Link About It: This Week’s Picks

Revisited lunar reportage, Wes Anderson-inspired sunglasses, the tale of disco's revenge and more in our roundup of the web

Elena Tamburini’s Touch-Encouraging Furniture

Inspired by sex as taboo, especially among older people, Italian designer Elena Tamburini created Filotea—a collection of furniture that encourages physical affection whether solo or with another individual. The range includes several standout pieces: Otello is a mirror surrounded by feathers, which allows the user to caress their own face, and the Filomena is a body brush that stimulates the skin. Our favorite is the Alvise, a coffee table made to be placed between chairs, which encourages two seated people to hold hands across a pair of symmetrical cushioned armrests. With an Art Deco influence, the pieces are opulent (with lots of brass, glass and jewel tones) but functional with a delightful and important intention. Read more at Dezeen.

Documenting Strip Clubs Throughout the American South

French photographer François Prost’s Gentlemen’s Club collection archives the sun-soaked facades of strip clubs across the southern US—everywhere from the beaches of Florida to downtown Houston. Through 193 photos, Prost surveys the design of these buildings, with their “generic signifiers of sex and sensual pleasure,” focusing on parts of the country that have “conservative and puritan reputations.” The exteriors are brightly colored, eerily similar from city to city and largely outdated—even though they’re predominantly still in operation. “It is a way to study and to try to understand this country,” Prost tells CityLab. Read and see more there.

Disco’s Revenge: House Music

What legendary DJ Frankie Knuckles called “Disco’s Revenge,” house music gathered steam months after Chicago’s “Disco Demolition” in 1979—in which 55,000 fans attended a White Sox baseball game in order to destroy disco records beforehand. They rushed the field, shattered their records, and newspapers proclaimed the death of the genre. The early ’80s, though, saw a rise in house music, which Vox explains was essentially three ingredients: “a disco sample, drum sound and uptempo piano.” The genre led to various others, from acid house, deep house and italo, proving that disco never actually died. Find out more, especially the massive house track “Ride on Time,” at Vox.

How Human Voices Affect Wild Animals

Humans are super-predators—even when we’re not actively behaving as such. A recent study conducted in an English forest documented the reactions beavers had to the sound of wolves, bears and humans. While they ignored the wolf sounds and were “mildly concerned” by the sound of a bear, the beavers were “profoundly disturbed” by the sound of human speech. A different study played human speech in proximity to a lion’s kill—the lion fled more than 80% of the time. Other predators, like bobcats, mountain lions and opossums also behaved differently when they believed humans could be around the corner. “The implication is that we don’t need to cut down the forest to have an impact on wildlife,” Justin Suraci, a researcher in the field, tells The Atlantic. These studies serve as pertinent reminders of the affects we have on the species around us—and to be mindful of it. Read more at The Atlantic.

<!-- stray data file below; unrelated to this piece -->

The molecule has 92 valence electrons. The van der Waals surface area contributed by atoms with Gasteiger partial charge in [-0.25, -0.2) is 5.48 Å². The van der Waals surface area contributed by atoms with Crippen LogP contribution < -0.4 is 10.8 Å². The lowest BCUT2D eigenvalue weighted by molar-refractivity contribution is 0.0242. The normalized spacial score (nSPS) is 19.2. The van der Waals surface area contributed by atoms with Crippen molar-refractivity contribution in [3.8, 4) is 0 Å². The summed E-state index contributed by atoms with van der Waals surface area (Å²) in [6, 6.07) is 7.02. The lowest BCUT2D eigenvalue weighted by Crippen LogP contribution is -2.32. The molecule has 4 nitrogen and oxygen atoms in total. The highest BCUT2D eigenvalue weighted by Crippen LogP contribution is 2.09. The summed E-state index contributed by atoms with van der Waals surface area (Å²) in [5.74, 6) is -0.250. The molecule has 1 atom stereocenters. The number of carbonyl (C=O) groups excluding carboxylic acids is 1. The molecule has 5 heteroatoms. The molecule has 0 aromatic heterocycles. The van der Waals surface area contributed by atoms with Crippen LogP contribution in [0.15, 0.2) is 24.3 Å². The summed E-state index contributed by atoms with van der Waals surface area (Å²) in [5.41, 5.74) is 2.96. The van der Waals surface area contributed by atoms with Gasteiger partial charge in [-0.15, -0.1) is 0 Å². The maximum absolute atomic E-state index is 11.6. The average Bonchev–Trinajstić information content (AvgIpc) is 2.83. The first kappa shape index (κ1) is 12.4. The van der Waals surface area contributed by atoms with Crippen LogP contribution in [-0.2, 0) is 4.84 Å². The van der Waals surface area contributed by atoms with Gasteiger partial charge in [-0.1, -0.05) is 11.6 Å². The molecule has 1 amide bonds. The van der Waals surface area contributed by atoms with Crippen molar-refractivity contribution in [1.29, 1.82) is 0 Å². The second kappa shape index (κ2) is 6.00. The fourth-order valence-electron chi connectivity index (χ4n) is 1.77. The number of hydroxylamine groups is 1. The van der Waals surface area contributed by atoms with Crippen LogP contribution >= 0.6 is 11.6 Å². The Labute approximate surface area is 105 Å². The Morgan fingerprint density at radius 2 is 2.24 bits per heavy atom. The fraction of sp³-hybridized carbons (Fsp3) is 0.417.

Revisiting the New Yorker’s Coverage of the Apollo 11 Landing

In the Talk of the Town section of The New Yorker’s 26 July 1969 issue, reporters visited eight moon-landing parties—and documented the excitement that unfolded. From 50th Street and Sixth Avenue to the headquarters of NBC at 30 Rockefeller Plaza, audiences tuned in to the incredible quest and watched anxiously as Neil Armstrong and Buzz Aldrin ventured into the unknown. Spliced with footage from the moon, The New Yorker details intimate reactions otherwise unseen. One scene in particular unfolds in a Harlem bar, between a bartender and lousy customer who wants to leave the jukebox on rather than watch. She says to him, “Be quiet. You’re full of nothin’ but Seagram’s Gin. I want to see the men walking on the moon.” Read more at The New Yorker.

Tens Sunglasses’ Wes Anderson-Inspired Filtered Lenses

Expanding upon their line of stylistically filtered eyewear, Tens Sunglasses adopts a rich, warm hue for their newest release, the Spectachrome, now available to back on Indiegogo. Complete with a quirky video, these sunglasses set their wearer into a color spectrum and texture that matches Wes Anderson-directed films. And, not only are the glasses a trip into his vision, but they’ll protect yours too—with UV400 protection. Learn more and get your own pair at Indiegogo.

Link About It is our filtered look at the web, shared daily in Link and on social media, and rounded up every Saturday morning.